Hijiki needs to be rehydrated before cooking with sugar, soy sauce, and several other seasonings. It is often simmered then served with fried tofu and carrots as a simple salad. Hijiki has a subtle earthy, nutty taste.
Okinawans are Japan's largest producer of this seaweed, accounting for more than 90% of the country's total output. Mozuku grows in shallow clean water and the harvest period is from March to May.
The edible algae is mainly farmed by hand. But, similar to turmeric, tofu, and goya, Mozuku is Japan's secret ingredient of longevity.
Another type of algae harvested in the waters of Okinawa Prefecture is umi budou. This literally translates to "sea grapes," as its tiny spheres resemble grapes. Umi budou is considered a local delicacy in Okinawa and is occasionally referred to as green caviar.
When the tiny spheres burst, it leaves little or no shell remnants. As a result, the taste is slightly salty. Seagrapes are made into simple side dishes with ponzu sauce.
Aonori is a dried green laver that is used to garnish savoury dishes such as takoyaki (octopus balls), yakisoba (fried noodles), and okonomiyaki (savoury pancakes).
Salt and Aonori (norishio) is an extremely popular Asian snack flavour sold in Japan.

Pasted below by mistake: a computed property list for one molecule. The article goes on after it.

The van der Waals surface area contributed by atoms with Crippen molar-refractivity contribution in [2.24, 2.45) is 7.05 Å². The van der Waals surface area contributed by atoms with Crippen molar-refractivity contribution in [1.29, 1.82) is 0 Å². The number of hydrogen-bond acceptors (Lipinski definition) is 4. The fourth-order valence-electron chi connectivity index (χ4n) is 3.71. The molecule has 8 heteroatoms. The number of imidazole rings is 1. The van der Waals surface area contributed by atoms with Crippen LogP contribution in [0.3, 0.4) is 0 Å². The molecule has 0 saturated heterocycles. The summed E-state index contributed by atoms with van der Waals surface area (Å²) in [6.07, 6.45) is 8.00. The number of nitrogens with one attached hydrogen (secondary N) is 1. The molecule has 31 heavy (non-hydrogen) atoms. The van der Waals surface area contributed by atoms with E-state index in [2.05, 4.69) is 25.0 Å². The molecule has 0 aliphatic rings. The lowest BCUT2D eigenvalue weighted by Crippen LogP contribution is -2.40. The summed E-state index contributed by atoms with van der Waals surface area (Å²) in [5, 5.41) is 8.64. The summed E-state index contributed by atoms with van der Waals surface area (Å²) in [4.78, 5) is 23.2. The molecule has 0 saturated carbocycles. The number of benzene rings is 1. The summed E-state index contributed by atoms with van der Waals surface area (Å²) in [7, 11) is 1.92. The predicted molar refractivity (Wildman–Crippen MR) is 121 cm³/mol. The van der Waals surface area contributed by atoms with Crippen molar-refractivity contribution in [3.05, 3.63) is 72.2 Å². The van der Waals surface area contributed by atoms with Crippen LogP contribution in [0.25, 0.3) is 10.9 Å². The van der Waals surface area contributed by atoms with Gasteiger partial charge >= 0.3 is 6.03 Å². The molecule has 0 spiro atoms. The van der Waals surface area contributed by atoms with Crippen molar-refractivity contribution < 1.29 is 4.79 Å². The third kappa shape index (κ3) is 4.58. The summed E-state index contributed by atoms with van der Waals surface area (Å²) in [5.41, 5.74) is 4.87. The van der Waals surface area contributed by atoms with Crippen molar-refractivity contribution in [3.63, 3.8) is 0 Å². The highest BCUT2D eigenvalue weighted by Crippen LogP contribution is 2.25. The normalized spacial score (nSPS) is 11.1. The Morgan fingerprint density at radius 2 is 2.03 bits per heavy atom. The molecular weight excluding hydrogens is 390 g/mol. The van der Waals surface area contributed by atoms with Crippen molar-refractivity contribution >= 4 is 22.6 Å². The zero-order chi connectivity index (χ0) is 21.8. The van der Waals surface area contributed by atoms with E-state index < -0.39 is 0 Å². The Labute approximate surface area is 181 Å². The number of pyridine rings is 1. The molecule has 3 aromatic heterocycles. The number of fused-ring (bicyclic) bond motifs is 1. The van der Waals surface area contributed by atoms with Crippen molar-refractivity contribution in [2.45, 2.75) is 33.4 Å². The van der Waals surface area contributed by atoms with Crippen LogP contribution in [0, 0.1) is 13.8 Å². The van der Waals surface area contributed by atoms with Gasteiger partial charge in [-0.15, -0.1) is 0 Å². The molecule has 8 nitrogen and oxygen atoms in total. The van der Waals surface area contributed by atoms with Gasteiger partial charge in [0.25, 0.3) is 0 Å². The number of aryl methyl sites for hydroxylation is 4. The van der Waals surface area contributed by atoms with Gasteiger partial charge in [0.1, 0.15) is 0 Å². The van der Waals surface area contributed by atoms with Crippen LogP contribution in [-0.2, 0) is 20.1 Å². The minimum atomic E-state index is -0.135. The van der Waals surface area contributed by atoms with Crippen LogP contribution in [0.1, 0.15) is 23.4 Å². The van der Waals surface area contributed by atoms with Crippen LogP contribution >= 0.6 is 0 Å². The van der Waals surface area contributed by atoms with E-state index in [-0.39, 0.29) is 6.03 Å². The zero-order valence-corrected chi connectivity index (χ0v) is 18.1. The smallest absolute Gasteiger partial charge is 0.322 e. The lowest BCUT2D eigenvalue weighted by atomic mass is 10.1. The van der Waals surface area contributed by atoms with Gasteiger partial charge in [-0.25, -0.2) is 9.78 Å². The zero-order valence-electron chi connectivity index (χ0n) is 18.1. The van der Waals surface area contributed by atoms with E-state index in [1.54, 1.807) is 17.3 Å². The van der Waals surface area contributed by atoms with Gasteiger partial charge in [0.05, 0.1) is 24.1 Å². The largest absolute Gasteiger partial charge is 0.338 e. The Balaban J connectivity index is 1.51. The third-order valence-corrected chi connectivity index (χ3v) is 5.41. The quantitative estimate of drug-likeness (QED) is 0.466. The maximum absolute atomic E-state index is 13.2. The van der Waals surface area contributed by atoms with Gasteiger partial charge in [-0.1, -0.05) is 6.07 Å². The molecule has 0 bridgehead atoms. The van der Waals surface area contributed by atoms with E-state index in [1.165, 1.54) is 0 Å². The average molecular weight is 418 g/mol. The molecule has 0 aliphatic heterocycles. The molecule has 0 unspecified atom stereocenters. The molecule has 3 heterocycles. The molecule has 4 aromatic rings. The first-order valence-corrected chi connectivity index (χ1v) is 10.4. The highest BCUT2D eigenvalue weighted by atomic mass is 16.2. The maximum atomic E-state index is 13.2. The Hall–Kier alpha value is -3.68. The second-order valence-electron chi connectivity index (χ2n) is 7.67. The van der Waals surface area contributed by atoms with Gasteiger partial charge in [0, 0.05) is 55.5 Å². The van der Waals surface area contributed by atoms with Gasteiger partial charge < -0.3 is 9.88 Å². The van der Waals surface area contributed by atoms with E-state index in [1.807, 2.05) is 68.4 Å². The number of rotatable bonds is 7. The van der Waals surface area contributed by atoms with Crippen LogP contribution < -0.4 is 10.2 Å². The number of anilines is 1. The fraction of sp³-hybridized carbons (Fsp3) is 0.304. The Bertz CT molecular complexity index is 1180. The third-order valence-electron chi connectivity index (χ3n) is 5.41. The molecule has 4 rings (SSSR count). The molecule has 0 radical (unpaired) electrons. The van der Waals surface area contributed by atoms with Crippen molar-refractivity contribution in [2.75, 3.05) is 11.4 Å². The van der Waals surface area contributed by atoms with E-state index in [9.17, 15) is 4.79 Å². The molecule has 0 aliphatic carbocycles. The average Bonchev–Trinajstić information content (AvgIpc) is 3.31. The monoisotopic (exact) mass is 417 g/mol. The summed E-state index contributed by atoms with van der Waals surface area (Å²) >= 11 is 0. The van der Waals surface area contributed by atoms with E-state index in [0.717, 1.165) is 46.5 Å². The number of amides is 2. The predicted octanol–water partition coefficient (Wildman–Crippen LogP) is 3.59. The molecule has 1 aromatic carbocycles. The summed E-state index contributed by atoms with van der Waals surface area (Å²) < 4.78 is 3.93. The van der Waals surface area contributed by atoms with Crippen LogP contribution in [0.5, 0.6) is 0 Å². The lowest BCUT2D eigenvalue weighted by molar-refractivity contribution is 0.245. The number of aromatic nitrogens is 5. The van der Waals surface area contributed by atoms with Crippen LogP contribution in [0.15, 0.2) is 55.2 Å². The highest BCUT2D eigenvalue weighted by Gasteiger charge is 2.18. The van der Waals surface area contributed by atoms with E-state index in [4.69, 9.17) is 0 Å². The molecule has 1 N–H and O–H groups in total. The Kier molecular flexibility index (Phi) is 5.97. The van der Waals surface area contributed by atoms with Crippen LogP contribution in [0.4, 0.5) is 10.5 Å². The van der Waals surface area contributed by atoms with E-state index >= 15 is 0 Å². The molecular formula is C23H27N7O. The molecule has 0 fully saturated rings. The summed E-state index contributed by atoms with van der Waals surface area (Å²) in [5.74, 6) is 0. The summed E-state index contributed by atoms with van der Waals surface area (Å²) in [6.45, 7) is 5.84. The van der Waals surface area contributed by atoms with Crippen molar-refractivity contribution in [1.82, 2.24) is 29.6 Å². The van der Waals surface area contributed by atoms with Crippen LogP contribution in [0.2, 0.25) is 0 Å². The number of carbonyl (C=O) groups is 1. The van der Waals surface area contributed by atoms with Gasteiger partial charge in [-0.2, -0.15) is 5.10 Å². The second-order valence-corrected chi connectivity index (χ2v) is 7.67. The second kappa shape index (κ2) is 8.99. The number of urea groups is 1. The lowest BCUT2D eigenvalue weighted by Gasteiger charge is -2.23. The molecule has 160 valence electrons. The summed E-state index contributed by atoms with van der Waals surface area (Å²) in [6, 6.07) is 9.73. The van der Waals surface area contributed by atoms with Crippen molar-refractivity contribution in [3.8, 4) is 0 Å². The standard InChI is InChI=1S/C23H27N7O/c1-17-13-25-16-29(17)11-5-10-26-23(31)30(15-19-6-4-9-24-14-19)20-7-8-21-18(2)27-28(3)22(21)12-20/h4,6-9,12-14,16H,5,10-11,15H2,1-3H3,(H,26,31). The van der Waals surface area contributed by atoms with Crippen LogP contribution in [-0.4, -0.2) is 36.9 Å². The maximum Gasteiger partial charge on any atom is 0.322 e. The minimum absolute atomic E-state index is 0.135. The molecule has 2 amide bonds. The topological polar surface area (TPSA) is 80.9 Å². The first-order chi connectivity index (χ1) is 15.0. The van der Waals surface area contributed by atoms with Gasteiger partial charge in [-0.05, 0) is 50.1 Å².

Health benefits of Japanese seaweed
Source of Iodine Tyrosine
Our thyroid glands excrete hormones that control growth, help in energy production, and repair damaged cells and aid in reproduction. These glands depend on iodine to produce such hormones.
Edible marine algae absorb concentrated amounts of iodine from the ocean and their dietary intake offers our body enough iodine. Moreover, the algae contain amino acids, tyrosine, which help the thyroid gland function.
Vitamins and minerals
Every type of edible algae contains a unique set of nutrients. The intake of dried seaweed adds taste, flavour, and texture and boosts the body's intake of minerals. In addition, seaweeds contain small amounts of various vitamins, including Vitamin A, C, E, and K. It offers zinc, calcium, folate, and magnesium.
Thus, if used as a seasoning twice every week, it adds more nutrients to the diet. In addition, other edible marine algae such as chlorella and spirulina contain several essential amino acids.
Source of antioxidants
Needless to say, antioxidants are essential for our body, especially for the health of cells. Seaweeds offer several antioxidant vitamins, including A, C, E, and flavonoids and carotenoids. These are observed to be essential to protect the body's cells from free radical damage.
7 Common Types of Japanese Seaweed
- Kombu (Kelp)
- Umi Budou (Sea Grapes)
These edible algae are often regarded as beneficial to losing weight by delaying hunger. Moreover, studies show that they can help reduce blood cholesterol levels. Seaweed has traditionally been a prominent part of Japanese cuisine. However, it is gaining popularity across the globe because of its health benefits.
However, a high intake of seaweeds could increase iodine content in the body, causing harm to thyroid function. Thus, this ancient Japanese ingredient must be consumed in small amounts to reap its health benefits.
Learn how to make crispy seaweed next!